This segment of “Caring for Seniors,” Judy and Rich talk about obtaining home care services. Many people asked about the process of getting home care and the costs. It sounds straightforward, but it can be a long and confusing process if you are under pressure. You can be hurried and overwhelmed if you are in the hospital. So Judy decided to go through the process step by step.
Obtaining Home Care Services
Let’s say Mom or Dad is in the hospital for three days due to a fall or illness and Medicare is paying for their visit. Now towards the end of the stay, the hospital is talking about rehabilitation or home health services.
Rehabilitation usually involves loss of functional ability, how well you are able to take care of yourself or how well your body takes care of itself. Rehab helps build the strength and is also paid by Medicare.
Or you don’t go to rehab and you are supposed to go home the next day while not feeling a hundred percent. This can put a lot of pressure on not only Mom and Dad, but the adult children who are looking after them.
Maybe they are overwhelmed. Maybe they have to be at work tomorrow and can’t get the day off. Maybe their parent needs more care than they can give.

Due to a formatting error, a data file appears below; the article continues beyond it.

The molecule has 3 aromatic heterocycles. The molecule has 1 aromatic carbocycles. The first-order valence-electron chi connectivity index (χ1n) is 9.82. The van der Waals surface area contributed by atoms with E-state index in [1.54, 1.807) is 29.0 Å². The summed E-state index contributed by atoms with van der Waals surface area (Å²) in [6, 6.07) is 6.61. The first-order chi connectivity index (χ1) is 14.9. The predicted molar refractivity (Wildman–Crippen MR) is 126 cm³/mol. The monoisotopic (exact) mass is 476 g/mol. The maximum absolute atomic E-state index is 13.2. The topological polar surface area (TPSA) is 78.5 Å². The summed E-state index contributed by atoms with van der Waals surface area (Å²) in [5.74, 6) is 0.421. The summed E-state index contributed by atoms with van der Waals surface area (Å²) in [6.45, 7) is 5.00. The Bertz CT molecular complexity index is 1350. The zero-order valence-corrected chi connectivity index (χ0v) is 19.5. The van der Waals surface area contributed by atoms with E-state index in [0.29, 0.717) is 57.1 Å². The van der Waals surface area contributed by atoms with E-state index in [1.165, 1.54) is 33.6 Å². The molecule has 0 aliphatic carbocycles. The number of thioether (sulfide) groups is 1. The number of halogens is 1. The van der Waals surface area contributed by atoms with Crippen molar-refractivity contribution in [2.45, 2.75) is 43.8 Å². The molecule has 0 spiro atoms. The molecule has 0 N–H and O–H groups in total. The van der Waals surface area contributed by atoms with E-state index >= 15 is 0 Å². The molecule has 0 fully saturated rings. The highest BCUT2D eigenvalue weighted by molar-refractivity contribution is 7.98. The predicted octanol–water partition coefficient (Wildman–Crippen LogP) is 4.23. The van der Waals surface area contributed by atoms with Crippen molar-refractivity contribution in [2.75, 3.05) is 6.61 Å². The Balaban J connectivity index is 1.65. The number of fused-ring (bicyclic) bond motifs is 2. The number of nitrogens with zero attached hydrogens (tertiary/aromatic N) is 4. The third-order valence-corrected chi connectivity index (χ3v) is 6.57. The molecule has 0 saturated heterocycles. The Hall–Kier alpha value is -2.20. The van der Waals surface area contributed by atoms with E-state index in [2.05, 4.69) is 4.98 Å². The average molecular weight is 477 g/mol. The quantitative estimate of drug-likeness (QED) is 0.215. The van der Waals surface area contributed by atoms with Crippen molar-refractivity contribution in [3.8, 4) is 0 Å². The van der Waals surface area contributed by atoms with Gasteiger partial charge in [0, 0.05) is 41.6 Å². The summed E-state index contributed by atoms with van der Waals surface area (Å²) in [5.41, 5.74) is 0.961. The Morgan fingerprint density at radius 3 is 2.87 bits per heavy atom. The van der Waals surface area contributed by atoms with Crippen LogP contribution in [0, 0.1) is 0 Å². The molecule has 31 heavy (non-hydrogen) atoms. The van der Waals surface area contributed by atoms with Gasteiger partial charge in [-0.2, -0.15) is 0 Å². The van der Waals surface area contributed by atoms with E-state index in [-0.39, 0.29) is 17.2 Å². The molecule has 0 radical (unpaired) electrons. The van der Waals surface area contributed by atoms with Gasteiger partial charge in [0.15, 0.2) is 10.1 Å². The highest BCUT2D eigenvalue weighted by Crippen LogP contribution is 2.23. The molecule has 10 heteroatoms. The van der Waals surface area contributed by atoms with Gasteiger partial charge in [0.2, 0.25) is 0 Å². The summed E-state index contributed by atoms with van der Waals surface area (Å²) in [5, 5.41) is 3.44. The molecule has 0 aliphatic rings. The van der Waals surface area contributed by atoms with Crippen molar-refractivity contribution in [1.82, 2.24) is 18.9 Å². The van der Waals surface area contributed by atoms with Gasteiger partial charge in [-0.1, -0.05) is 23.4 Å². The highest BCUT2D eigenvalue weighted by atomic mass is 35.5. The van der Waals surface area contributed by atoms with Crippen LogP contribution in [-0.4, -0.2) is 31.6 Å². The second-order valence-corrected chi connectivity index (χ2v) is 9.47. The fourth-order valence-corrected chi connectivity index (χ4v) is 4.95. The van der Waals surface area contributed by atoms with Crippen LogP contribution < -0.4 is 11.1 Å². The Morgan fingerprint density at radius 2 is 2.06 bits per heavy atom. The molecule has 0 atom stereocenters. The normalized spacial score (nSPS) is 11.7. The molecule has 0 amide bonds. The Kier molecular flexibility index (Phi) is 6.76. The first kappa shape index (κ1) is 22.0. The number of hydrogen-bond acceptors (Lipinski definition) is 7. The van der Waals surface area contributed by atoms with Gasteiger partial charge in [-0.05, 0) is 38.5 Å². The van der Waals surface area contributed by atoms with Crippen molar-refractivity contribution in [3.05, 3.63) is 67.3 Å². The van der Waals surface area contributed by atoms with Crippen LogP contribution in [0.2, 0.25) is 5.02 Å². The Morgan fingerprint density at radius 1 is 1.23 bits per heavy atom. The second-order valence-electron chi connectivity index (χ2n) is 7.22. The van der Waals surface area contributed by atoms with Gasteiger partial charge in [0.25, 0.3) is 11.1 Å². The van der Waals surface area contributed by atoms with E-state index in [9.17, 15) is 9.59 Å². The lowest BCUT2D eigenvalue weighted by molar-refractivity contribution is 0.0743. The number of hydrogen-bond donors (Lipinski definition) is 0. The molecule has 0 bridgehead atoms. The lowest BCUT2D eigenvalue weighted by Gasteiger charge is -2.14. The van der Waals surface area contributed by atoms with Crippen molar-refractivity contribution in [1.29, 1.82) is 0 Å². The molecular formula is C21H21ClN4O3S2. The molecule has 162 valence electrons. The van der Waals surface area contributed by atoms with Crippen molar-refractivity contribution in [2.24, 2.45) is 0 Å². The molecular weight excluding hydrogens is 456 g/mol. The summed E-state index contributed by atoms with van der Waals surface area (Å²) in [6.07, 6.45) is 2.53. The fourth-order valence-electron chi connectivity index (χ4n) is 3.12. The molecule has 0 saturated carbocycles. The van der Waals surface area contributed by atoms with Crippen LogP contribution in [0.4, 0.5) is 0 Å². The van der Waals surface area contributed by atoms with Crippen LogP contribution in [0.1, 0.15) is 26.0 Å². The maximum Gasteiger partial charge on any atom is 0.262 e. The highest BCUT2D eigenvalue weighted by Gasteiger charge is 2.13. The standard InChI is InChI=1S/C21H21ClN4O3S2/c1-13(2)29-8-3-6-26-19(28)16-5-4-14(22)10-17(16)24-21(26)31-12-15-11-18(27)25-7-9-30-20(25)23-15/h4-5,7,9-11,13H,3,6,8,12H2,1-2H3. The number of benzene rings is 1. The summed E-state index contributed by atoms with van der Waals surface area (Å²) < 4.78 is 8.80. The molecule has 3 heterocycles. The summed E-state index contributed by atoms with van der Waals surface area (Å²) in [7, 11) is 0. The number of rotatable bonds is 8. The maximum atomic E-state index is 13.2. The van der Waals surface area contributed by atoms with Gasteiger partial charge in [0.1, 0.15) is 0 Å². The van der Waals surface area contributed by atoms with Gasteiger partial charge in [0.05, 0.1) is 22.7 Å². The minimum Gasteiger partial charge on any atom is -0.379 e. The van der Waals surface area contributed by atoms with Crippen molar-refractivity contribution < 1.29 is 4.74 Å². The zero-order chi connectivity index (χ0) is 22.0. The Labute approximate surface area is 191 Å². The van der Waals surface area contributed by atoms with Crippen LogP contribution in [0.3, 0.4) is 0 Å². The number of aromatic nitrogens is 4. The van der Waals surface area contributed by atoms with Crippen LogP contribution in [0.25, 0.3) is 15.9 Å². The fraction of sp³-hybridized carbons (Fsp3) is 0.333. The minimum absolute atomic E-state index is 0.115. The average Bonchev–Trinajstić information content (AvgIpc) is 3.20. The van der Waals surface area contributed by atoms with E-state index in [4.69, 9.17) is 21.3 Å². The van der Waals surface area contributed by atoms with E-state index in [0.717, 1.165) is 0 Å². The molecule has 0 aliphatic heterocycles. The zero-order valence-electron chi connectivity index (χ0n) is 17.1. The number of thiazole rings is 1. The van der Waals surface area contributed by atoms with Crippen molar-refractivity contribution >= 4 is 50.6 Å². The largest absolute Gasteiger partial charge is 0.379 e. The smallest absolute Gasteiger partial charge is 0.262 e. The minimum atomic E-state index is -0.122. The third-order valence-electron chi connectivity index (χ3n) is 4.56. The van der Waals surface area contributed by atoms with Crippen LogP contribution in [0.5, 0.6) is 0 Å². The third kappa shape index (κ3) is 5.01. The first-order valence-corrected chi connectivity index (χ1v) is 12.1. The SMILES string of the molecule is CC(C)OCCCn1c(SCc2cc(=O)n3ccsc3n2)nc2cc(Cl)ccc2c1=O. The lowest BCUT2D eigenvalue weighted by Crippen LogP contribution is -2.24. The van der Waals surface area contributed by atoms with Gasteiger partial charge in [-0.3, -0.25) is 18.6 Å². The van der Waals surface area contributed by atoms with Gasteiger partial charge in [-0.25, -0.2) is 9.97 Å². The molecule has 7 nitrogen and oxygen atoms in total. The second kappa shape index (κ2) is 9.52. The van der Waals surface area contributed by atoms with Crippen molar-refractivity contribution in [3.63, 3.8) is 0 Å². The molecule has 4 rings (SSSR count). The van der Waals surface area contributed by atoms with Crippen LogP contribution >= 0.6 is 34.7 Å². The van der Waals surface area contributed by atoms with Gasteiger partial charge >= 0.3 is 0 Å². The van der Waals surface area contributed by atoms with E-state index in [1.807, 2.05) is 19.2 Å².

What social workers most talk about is a referral to home health services. This means a nurse might come twice a week to help with a bath, maybe a physical therapist or speech therapist comes to help build strength and this is also covered by Medicare.
To qualify for home health services you need to: one, have a goal to work towards; two, the parent is participating and not refusing care; and three, you truly need to be home-bound.
What’s been confusing for adult children is that they might not know the difference between home health services and home care. As discussed, home health involves your health and building up strength. Home care is someone spending the night, helping around the house, meal prep, taking you for errands.
Home care is not considered medical. It can catch a lot of people off guard. Then they are confused about how it is paid. Most of the time it’s out of pocket, though there is a state program called Choices for Independence which helps pay for care. Also long term insurance can help pay for home care if you need help with two out of the six daily living activities.
Check out the whole segment here.